Clinic: Vocal-cord biopsy did not kill Joan Rivers; doctors were qualified, equipped

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Joan Rivers

(CNN) — The Manhattan clinic where Joan Rivers suffered cardiac arrest disputed a report that it happened during a biopsy of her vocal cords.

A spokesman for the Yorkville Endoscopy clinic gave CNN its first public statement since Rivers fell ill during a procedure.

While federal privacy laws limit what medical providers can make public, the statement counters a New York newspaper report quoting an unidentified source saying a doctor made a “spur-of-the-moment” decision “to take a scalpel to a polyp-like growth on her vocal cord.”

“A biopsy of the vocal cords has never been performed at Yorkville Endoscopy,” the clinic’s statement said.

Rivers, 81, died last Thursday in New York’s Mount Sinai Hospital, where she was rushed a week earlier after she stopped breathing and her heart stopped beating during treatment at Yorkville Endoscopy.

Many questions have been raised about what that treatment was given and what might have gone wrong¬†that led to the comedian’s death. Few answers have been made public because of medical privacy rules, but the New York State Health Department confirmed the agency is investigating.

The clinic statement also seemed to address speculation that her cardiac arrest could have been related to the anesthesia used to sedate Rivers while an endoscope, which is a long, flexible camera, was used to examine her throat.

“General anesthesia has never been administered at Yorkville Endoscopy,” the statement said. “The type of sedation used at Yorkville Endoscopy is monitored anesthesia care.¬† Our anesthesiologists utilize light to moderate sedation.”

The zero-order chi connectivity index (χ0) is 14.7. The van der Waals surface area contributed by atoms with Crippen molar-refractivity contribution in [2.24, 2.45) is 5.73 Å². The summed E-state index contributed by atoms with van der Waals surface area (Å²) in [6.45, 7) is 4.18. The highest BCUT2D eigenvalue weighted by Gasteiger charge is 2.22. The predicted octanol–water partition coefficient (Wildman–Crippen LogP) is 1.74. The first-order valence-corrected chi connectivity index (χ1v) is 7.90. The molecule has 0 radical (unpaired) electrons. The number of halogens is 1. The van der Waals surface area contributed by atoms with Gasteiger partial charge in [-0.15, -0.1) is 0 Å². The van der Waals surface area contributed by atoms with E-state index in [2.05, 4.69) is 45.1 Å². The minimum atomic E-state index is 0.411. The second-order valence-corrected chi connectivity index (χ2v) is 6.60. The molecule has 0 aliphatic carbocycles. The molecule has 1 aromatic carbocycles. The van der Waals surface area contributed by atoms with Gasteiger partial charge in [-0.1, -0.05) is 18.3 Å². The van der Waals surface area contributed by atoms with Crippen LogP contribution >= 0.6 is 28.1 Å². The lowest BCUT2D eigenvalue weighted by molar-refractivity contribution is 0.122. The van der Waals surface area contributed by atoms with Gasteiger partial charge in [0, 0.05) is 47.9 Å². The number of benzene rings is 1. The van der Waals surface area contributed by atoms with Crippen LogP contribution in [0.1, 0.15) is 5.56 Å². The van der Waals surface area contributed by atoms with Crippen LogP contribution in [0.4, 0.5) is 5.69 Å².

Only licensed medical doctors who are board-certified anesthesiologists administer anesthesia at the clinic, the statement said.

“Our anesthesiologists monitor the patient continuously utilizing state-of-the-art monitoring equipment, and remain at the bedside throughout the procedure and into recovery,” it said.

The clinic’s statement also appeared to address criticism that Rivers should have been treated in a hospital and not a clinic because of her advanced age.

“Yorkville Endoscopy has strict policies in place for the criteria of who gets treated in this center versus in a hospital,” the statement said. “Every patient is pre-screened by their gastroenterologist, an anesthesiologist and a nurse for appropriateness to be treated at Yorkville Endoscopy. Some patients are also pre-screened by their personal physicians.”

The clinic is also well-equipped and staffed to handle emergencies, including for tracheal intubation when a patient stops breathing, the statement said.

“Yorkville Endoscopy has all necessary airway equipment, including a fiber optic scope available for emergency intubation,” it said. “Three to four board certified anesthesiologists are on duty at Yorkville Endoscopy at any given time.”

All of its doctors are certified for advance cardiac life support and many of the nurses also work in hospital intensive care units and emergency rooms, it said.

Rivers was undergoing an apparently minor elective procedure at the clinic when she suffered cardiac and respiratory arrest, according to the New York Fire Department.

Paramedics took her by ambulance to Mount Sinai Hospital, about a mile from the clinic, where she was initially listed in critical condition. Rivers spent a week on life support before she was pronounced dead on September 4.

The outpatient clinic is now being investigated by the New York State Department of Health, spokesman James O’Hara said.

Rivers’ death also has triggered an investigation by the New York medical examiner’s office, its spokeswoman, Julie Bolcer, told CNN. “The cause and manner of death will be announced at some point,” she said.

CNN’s Doug Ganley contributed to this report.